True Vine Challenge: Loving Others (Even Our Enemies) Starts with Abiding

Did you read the story of Antoinette Tuff this week? The story of what one newscaster called “Amazing Grace under pressure?” Tuff, an elementary school bookkeeper, prayed for an armed gunman, told him she loved him, and through the word of her testimony (not loving her life unto the death), was able to convince him to surrender to police.

There are so many, many parts of this story that I love, but do you know what keeps coming back to me?

I’m absolutely certain it started with abiding

When Jesus said, “Love one another the way I  loved you,” it was smack dab in the middle of John 15. When we abide in Him, and He in us, we can do all things. Even love an armed gunman.

This is my command, "Love one another as I loved you."

PS: I don’t know Antoinette Tuff, but I’d love to talk to her, meet her, and hear of her own journey with the True Vine.

Resurrecting the True Vine Challenge today. Won’t you join me? Share your own story of abiding by including your URL in the linkup, or leave a comment below. Or both.

True Vine Challenge

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Though You Pass Through the (Pissy) Waters

I cleaned the laundry room today.

For just a moment, let those words settle in because you won’t hear them very often.

Sadly, I forgot to take disgusting before pictures (and you know I’m not afraid to show you grossness).

It all started because Archie was bleeding, though we never figured out what happened, and he seems no worse for the wear.

We wiped up a small trail of blood droplets in the family room that led into the laundry room. While I stooped over the floor, damp paper towel in hand, I figured I should wipe up the splatters of laundry detergent that had been in front of the washing machine for weeks. Maybe longer.

That led me to vacuum the rug, then the floor, and even the wasteland under the laundry sink. There was so much gross stuff under there that I had to empty the laundry canister and detangle strands of hair and thread and I-don’t-even-want-to-think-about-what-else.


Then I decided it was finally time to fish out the stray khaki sock hiding in the corner under my grandma’s oak table. I don’t recall how long the sock has been there, but suffice it to say, the solo accessory was covered in dust bunnies equal to or greater than the size of Peter’s feet.

The end result, however, was worth it.

I feel a sense of calm and order, which, oddly, I both crave and struggle against.

But really? It’s good. photo 3

Clothes are clean and folded in baskets on the laundry table, ready to be put away. Or not.

photo 2

I had a similar feeling of calm and order in March 2011, right before Peter and I left for a weekend retreat. We farmed the kids to friends and went away for the weekend, passing the meter reader in our yard as we drove away without a care in the world.

That was the weekend the water shut-off valve in the very same laundry room – broke.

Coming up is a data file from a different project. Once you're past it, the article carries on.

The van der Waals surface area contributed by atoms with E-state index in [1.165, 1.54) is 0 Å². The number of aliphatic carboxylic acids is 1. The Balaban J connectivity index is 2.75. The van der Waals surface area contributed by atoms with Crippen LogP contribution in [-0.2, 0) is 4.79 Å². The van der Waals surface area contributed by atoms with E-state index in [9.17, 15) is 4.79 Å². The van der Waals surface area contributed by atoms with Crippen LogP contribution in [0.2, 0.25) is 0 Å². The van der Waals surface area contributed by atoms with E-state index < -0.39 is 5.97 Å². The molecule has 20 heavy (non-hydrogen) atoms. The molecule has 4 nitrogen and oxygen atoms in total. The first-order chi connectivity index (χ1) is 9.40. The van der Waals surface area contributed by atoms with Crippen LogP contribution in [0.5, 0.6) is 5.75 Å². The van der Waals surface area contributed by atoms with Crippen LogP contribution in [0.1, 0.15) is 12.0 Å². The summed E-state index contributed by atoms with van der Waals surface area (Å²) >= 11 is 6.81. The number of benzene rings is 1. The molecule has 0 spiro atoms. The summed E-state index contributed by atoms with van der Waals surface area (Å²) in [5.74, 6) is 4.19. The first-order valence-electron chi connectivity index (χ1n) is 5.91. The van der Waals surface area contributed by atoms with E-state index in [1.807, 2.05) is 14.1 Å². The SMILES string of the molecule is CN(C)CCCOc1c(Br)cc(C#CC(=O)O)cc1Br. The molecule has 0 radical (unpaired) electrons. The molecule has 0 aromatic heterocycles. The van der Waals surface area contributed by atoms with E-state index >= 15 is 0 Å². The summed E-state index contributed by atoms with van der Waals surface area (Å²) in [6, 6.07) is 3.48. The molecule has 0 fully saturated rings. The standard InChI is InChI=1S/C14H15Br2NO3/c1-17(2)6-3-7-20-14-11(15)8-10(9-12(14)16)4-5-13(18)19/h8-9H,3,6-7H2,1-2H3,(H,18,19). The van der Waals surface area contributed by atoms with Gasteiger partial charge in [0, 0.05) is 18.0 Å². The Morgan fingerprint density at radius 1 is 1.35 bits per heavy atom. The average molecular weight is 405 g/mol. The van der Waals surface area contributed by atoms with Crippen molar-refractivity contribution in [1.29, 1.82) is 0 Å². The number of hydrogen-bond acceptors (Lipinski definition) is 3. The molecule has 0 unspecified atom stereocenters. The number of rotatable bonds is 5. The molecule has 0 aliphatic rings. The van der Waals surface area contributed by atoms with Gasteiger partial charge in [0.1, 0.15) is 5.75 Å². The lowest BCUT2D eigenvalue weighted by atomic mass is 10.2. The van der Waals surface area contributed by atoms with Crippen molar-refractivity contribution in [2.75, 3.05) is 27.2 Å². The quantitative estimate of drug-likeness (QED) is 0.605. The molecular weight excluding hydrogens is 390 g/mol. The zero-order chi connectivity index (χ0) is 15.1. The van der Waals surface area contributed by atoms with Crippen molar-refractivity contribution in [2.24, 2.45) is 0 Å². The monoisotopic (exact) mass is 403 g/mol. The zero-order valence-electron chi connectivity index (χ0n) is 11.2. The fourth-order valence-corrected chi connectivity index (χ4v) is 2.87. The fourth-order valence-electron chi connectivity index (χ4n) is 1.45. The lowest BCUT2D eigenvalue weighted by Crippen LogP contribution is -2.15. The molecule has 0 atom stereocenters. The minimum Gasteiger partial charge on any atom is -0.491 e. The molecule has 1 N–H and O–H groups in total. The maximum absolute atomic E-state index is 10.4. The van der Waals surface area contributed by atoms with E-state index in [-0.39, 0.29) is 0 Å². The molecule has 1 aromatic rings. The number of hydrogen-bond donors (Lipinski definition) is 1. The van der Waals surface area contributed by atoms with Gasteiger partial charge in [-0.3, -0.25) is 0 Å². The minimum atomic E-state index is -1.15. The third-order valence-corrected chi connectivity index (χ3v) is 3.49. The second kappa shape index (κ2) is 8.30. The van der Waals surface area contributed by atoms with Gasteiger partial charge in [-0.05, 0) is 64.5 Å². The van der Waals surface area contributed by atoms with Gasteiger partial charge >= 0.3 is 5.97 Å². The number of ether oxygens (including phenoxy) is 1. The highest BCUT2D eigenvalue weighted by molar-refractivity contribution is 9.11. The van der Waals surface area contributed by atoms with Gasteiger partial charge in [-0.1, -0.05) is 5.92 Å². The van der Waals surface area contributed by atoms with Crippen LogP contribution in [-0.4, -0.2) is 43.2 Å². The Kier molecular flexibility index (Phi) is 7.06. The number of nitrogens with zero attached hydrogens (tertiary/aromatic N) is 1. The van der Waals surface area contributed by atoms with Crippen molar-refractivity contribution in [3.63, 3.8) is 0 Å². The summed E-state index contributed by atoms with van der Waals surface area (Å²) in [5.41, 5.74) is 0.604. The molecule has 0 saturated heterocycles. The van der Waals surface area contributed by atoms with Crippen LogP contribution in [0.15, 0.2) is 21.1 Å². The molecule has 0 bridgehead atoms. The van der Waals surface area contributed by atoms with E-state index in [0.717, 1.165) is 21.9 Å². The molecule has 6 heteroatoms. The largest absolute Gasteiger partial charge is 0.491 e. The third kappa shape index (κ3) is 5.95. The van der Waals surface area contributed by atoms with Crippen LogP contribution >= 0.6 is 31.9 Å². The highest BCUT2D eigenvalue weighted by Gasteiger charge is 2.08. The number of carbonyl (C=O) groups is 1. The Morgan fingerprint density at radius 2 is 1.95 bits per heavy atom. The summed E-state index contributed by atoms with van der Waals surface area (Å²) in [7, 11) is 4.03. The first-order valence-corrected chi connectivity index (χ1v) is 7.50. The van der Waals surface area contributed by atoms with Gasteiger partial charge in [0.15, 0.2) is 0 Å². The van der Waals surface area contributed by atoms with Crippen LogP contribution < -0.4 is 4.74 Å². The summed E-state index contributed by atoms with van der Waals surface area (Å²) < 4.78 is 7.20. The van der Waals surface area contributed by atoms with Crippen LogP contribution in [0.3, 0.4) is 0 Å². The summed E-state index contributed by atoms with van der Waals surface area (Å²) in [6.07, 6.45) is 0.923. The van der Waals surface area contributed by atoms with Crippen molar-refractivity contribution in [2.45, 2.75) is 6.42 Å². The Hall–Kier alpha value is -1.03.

Now. Let THOSE words settle in for a moment.

The shut off valve, the one that is supposed to keep water from bursting forth everywhere? Yes, that one. It broke. While we were out of town. For an entire weekend.

We returned home that Sunday evening to a basement that had 30,000 gallons of water pass through it.

Even then, I knew God’s purpose was greater than what we could see. 

It would take months before we could see. MONTHS of living in the midst of chaos.

And maybe today, you know exactly what I’m talking about. The chaos of life is overwhelming. It’s Sunday and you’re looking at the week ahead wondering how in the world…

How in the world am I going to get through this treatment?
How in the world am I going to make it through the uncertainty and stress of my husband’s illness?
How in the world will I make it when he (or she) just walked out the door for someone else?
How in the world am I going to make it another month without a job?
How in the world will I pay the bills?
How in the world can I help my child catch up to grade level in reading or math?
How in the world will I beat this eating disorder? this addiction?
How in the world will I find a job after being incarcerated?
How in the world will I lead this family? This church? This Fortune 500 company?
How in the world will I write this book?

The truth is, when life is hardest and we’re at our weakest? That’s when God is most near. He is there, with you. With me.

He ABIDES with us!

Today, as I reflected on that flood and all that God has done in our home and family since that time, I rejoice, remembering the words of Isaiah:

“When you pass through the waters, I will be with you;
And through the rivers, they shall not overflow you.
When you walk through the fire, you shall not be burned,
Nor shall the flame scorch you.” – Isaiah 43:2

(While reviewing the post before editing, I clicked on the link and see that my wise friend Ann Voskamp shared that same verse with me in the comments. How cool is God like that?)

Interestingly, the word for “waters” is “mayim” and get ready…It means water, of course, but it also means URINE. And even more interestingly, it can mean “refreshment.”

Don’t ask me. Weird, I know. But here’s the thing.

When life is pissy? God says, “I will be with you.”

And God knows I don’t understand it, but somehow, He turns those pissy times of our lives into times of refreshment.

Because of the flood in our basement, we were able to completely remodel the downstairs (thanks to insurance) and make it into a place for OIKOS. We’ve hosted Young Life and Worship Team dinners and Life Group. We’ve had going away parties and slumber parties and family movie nights.

When we were in the middle of those pissy months? With water mitigation and jackhammers and contractors?


But this much is true. Through it all, God has been with us.

And that’s the word of encouragement I have for you today as well. When the flood waters of life come your way, know that God will be with you.